Make-it-yourself trendTrendwatching, a large trend research network, has recently published its annual briefing on the main trends for 2008. Among them is my favorite new topic, user manufacturing (other terms for the same idea are desktop manufacturing, manufacturing as a service, fabbing, …). Named „MIY – Make it Myself“ the Trendwatching crew is naming user manufacturing as the next big thing in user-created content.

[user generated content]“ is a mainstream trend now, one that keeps giving, with millions of consumers uploading their creative endeavors online, and tens of millions of others enjoying the fruits of their creativity. User-generated content, at least in the online world, has grown from a teenage hobby to an almost equal contender to established entities in news, media, entertainment and craft.“

These consumers expect to be able to create anything they want as long as it is digital, and to customize and personalize many physical goods with traditional mass customization offerings. The next step in this evolution will be their desire to transfer digitally designed products into real physical goods as well.

Trendwatching is expecting that „MIY | MAKE IT YOURSELF (and then SIY | SELL IT YOURSELF) becomes increasingly sophisticated in the next 12 months“.

As references, they refer to old friends which have been covered in this blog before:

# New Zealand-based Ponoko (which works like a Zazzle for 3D objects, see my original article on them here)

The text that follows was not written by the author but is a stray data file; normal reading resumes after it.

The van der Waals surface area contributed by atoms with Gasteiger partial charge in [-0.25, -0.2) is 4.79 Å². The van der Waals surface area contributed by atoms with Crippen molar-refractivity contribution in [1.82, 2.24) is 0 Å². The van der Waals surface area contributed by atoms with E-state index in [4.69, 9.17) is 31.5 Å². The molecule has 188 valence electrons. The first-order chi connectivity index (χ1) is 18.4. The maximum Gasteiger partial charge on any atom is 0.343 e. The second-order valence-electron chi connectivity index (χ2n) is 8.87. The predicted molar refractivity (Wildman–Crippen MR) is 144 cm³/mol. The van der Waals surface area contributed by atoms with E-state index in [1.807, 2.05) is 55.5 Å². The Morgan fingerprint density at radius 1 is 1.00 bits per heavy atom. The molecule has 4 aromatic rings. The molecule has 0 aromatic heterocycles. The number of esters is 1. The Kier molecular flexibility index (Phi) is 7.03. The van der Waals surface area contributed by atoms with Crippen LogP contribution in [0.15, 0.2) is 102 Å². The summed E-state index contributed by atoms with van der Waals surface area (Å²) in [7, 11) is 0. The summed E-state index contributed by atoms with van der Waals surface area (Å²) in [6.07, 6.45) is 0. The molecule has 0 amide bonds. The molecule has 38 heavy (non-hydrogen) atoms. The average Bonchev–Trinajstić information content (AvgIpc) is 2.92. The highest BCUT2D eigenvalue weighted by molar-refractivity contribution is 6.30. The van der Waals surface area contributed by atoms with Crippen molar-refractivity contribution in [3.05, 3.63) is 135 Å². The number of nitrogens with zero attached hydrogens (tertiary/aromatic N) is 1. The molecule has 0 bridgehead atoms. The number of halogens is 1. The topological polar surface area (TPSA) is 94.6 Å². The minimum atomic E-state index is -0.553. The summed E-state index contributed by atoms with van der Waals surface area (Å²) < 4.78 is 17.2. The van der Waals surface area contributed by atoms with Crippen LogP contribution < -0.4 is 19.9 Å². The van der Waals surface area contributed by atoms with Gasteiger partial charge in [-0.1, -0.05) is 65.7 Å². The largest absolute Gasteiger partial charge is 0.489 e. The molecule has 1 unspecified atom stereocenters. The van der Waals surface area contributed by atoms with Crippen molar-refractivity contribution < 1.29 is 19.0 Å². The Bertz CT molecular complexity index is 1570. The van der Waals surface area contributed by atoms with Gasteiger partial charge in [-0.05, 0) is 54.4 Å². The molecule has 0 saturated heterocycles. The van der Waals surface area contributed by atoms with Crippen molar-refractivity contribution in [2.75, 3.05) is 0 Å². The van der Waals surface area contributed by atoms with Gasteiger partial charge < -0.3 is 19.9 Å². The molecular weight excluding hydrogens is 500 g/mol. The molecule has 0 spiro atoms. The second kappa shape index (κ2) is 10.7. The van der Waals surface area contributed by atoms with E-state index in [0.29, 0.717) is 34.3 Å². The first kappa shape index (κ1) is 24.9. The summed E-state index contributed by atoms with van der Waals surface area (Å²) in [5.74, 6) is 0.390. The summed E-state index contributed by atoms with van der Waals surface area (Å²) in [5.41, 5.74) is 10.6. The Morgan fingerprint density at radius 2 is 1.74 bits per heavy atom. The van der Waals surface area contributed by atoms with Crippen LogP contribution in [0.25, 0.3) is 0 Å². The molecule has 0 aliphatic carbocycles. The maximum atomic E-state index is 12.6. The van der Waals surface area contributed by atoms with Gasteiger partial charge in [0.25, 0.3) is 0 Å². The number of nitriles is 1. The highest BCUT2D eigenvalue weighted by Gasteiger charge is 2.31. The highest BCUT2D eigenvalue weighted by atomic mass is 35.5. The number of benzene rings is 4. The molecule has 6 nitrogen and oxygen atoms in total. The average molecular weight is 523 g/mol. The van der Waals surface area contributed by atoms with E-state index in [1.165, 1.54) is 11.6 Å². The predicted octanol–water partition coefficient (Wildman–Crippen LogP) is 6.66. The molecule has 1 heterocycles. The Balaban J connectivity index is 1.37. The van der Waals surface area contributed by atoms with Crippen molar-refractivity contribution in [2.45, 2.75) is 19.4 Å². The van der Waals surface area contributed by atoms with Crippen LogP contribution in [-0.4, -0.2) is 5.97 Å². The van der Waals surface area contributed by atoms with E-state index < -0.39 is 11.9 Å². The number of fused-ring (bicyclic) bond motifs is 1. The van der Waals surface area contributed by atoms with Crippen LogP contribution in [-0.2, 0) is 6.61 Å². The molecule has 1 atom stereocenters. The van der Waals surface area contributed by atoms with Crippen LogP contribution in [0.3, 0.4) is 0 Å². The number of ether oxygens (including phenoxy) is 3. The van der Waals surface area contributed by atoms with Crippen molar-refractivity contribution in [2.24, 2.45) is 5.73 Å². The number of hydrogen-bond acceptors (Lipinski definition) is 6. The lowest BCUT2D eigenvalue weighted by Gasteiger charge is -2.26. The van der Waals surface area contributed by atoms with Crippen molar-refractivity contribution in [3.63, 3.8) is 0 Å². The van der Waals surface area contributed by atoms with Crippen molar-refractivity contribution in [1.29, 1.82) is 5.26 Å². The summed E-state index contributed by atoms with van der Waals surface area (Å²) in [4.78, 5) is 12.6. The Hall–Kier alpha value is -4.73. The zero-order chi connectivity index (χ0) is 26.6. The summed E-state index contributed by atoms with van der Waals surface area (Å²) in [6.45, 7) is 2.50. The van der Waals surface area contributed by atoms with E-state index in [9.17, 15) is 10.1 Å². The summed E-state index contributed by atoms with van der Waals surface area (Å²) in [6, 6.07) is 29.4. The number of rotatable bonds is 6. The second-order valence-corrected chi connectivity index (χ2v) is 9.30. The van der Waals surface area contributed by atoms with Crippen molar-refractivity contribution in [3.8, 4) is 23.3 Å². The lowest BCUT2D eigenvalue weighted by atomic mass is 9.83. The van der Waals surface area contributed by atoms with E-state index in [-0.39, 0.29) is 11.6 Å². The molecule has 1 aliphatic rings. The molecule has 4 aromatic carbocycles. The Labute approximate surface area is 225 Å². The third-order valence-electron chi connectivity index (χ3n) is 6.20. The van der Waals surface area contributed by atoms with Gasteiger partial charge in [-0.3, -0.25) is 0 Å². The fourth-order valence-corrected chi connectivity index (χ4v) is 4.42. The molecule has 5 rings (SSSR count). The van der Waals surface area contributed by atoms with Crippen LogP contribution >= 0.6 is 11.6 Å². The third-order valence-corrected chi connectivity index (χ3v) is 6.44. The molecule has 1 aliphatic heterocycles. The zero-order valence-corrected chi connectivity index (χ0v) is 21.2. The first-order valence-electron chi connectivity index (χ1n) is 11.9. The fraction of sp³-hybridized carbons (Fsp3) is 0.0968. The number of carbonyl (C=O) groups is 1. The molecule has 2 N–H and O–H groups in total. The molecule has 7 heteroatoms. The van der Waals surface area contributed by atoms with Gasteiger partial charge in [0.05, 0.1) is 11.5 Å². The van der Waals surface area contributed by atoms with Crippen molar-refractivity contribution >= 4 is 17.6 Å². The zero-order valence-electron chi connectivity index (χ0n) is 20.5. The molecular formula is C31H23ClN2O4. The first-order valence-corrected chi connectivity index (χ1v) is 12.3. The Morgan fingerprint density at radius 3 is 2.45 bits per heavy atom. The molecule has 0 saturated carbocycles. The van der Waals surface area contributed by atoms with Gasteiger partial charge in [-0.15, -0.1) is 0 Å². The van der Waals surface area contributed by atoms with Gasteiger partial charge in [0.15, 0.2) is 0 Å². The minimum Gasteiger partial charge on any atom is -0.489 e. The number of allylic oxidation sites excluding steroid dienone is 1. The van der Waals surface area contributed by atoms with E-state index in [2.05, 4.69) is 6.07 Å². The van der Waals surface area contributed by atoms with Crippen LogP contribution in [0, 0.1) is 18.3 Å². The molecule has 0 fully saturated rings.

# Fab Lab Bcn (Barcelona) is part of the worldwide network of Fab Labs, an initiative of MIT Center for Bits and Atoms, and provides a laser-cutter, water jet, 3D printer, mini-mill and other machines for participants to use. One of Fab Lab’s initiators is Neil Gershenfeld, professor at MIT and author of FAB: The Coming Revolution on Your Desktop.

# The Desktop Factory 3D printer, with a list price of USD 4,995, uses an inexpensive halogen light source and drum printing technology to build robust parts from composite plastic powder, layer by layer. Desktop Factory envisages that within three years, Desktop Factory’s 3D printers will be affordable for home use.

# They also mention the Swedish design group FRONT and their Sketch Furniture project. This trio materializes freehand sketches of furniture into real options. Very nice, very expensive with a chair starting at USD 10,500 per piece.

The last section of their trend report is very important to read, something that I always mention in my presentations on the limitations of user manufacturing:

„Now, we’re not saying every consumer is going to design and manufacture his or her own furniture or appliances. Rather, MIY is yet another piece of the participation puzzle: enabling those consumers who feel like it to call the shots, bypassing traditional players. In future briefings we’ll address the implications of what this choice – being able to consume ready-made or create their own versions of anything and everything – will mean for the behavior and expectations of younger generations.“

Context:
– The orginal Trendwatching report

– My original report about user manufacturing and my definition of this idea